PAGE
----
# How should I account for repeated measures in a mixed effects model in R?

I'm new to linear mixed-effects models and I was wondering if I could get some help in getting my model to properly work.

I have an example dataset:

data_ex <- data.frame( pnum = c(1,1,1,2,2,2,3,3,3,4,4,4,5,5,5,6,6,6,7,7,7,8,8,8,9,9,9,10,10,10),
group = c("1","1","1","2","2","2","3","3","3","1","1","1","2","2","2","3","3","3","1","1","1","2","2","2","3","3","3","1","1","1"),
day = c(1,2,3,1,2,3,1,2,3,1,2,3,1,2,3,1,2,3,1,2,3,1,2,3,1,2,3,1,2,3),
score_x = floor(runif(30, min=0, max=101)),
score_y = floor(runif(30, min=0, max=101)))


My research question: I'm interested in if there are group differences in the effect of x on y. However, each participant has been measured three times (on three days). I however do not care about this effect.

What I first did was just check the group differences on the effect of x on y like so:

lm(score_y ~ score_x * group, data_ex)


However then I realized that I am inflating my data by not accounting for the repeated measures of my participants.

I opted for aggregating my entire data across variable "day", but then I would also lose a lot of data.

Thus I wanted to try mixed-effects models. As I understand, I could account for days and participants as random slopes. I'm however not entirely sure if this would be correct for my research question.

Would I be able to answer my research question if I model my data like this?

m <- lmer(score_y  ~ score_x * group + (1 + score_x | pnum) + (1|day), data = data_ex)
m_small <- lmer(score_y ~ score_x + (1 + score_x | pnum) + (1|day), data = data_ex)
anova(m, m_small)


I find useful to proceed as follows:

1. Set the fixed effects. These are your predictors of interest + those that you think should be controlled for (= covariates).
2. Among the selected fixed effects, identify those that are within-subjects and add them as by-participant random slopes. For example:
m <- lmer(y  ~ group * (within1 + within2) + (1 + within1 + within2 | pnum)


In your case, $$score\_x$$ is a repeatedly measured continuous variable, not an experimental factor, so you don't need to add it as a random slope.

1. Identify other random effects, such as stimuli. Typical examples include words in a psycholinguistic experiment, or emotional pictures in psychology. You can think about it this way: just like your subjects are a small sample of the general population and you want to generalize beyond your specific sample, a set of stimuli might be a small sample of a general class (pleasant images, abstract words, etc.) and you want to draw conclusions on the general class. You can then add a random intercept for stimuli, as well as random slopes for any within-stimulus factor (which might also be within-subject, depending on your design). For example:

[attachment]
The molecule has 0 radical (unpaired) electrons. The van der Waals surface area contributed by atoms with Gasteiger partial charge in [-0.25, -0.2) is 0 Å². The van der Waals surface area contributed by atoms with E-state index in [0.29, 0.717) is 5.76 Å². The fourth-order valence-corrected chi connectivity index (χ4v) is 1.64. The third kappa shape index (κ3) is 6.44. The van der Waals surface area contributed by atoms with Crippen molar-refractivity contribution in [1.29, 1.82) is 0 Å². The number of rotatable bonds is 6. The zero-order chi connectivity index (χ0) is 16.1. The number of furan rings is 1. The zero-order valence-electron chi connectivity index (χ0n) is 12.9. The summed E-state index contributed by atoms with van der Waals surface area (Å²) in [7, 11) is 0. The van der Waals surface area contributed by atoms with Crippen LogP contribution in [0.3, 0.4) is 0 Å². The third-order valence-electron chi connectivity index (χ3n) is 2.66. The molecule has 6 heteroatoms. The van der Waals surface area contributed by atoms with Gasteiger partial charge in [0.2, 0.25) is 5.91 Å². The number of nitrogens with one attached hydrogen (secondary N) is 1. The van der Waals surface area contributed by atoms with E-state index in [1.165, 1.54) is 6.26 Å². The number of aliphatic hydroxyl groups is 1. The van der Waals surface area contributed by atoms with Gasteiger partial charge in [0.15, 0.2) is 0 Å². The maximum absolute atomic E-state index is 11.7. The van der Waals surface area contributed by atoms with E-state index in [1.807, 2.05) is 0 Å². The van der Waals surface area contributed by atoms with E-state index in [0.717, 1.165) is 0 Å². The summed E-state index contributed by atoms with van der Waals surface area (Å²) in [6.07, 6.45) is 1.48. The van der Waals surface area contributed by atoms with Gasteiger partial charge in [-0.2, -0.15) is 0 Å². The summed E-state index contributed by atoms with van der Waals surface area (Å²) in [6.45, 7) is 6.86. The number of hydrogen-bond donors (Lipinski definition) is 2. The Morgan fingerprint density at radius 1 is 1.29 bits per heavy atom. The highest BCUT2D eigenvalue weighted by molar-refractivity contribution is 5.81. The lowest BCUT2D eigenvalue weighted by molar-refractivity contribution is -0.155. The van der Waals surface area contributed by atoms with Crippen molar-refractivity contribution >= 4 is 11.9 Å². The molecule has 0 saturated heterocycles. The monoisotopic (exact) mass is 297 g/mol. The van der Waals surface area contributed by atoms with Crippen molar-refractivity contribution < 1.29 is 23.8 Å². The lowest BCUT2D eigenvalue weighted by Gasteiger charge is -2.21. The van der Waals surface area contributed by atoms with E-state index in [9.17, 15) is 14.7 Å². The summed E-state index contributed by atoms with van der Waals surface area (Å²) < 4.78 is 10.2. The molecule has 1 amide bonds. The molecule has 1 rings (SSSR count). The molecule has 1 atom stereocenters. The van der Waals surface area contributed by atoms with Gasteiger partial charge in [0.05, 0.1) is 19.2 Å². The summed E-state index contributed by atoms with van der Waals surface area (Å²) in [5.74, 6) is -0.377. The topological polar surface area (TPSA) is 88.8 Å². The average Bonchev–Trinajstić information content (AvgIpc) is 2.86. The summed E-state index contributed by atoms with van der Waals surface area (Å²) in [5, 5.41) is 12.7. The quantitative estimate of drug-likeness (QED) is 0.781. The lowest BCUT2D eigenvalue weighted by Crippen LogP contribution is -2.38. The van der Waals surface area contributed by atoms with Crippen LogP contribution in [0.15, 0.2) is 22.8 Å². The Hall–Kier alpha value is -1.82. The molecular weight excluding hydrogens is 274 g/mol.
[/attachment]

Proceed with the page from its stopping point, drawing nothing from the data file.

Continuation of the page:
m <- lmer(y  ~ group * (within1 + within2) + (1 + within1 + within2 | pnum) + (1 + within2 | stimulus)


In your case, considering that you do not seem interested in the effect of $$day$$, an appropriate model would be:

m <- lmer(score_y  ~ group * score_x + (1 | pnum)


For a good introduction to mixed models in psychology, I can recommend Singmann & Kellen 2017.

• The model with ... + (1 | pnum) assumes homogeneous compound symmetry, which may be too restrictive in this case. – Dimitris Rizopoulos Jun 22 '19 at 18:31

If you have a sufficient number of participants (i.e., more than 60) that have data for all three time points, then the safest option would be to fit a model with unstructured covariance matrix for the error terms. This can be done with function gls() from package nlme, e.g.,

library(nlme)
fm <- gls(score_y ~ score_x * group, data = data_ex,
correlation = corSymm(form = ~ 1 | pnum),
weights = varIdent(form = ~ 1 | day))

summary(fm)

• (+1) I'm curious in what ways this model is superior to a random effects model? In what way is it "safest"? Or in general: When would you choose gls over lme or lmer? – COOLSerdash Jun 22 '19 at 6:42
• @COOLSerdash (1/2) when we have clustered data the aim is to appropriately model the covariance matrix. In case of balanced data, as in this example, and sufficient number of subjects, the best thing you can do is fit a completely unstructured matrix estimating all variances & covariances. Mixed models capture these covariances with random effects but they do impose a specific structure to them. I.e., they are more restricted than an unstructured matrix. – Dimitris Rizopoulos Jun 22 '19 at 18:26
• @COOLSerdash (2/2) However, often in practice we have unbalanced data and/or complex designs with nested or crossed grouped data. In these cases it is practically impossible to fit an unstructured covariance matrix. And it is in these cases where random effects provide a practical and flexible compromise. – Dimitris Rizopoulos Jun 22 '19 at 18:28
• Thanks a lot for these explanations, I appreciate it. It's very interesting as I have always assumed that mixed models with random effects are the gold standard for repeated/clustered data. – COOLSerdash Jun 22 '19 at 18:30
• You may find more information regarding these issues in my course notes: drizopoulos.com/courses/EMC/CE08.pdf – Dimitris Rizopoulos Jun 22 '19 at 18:37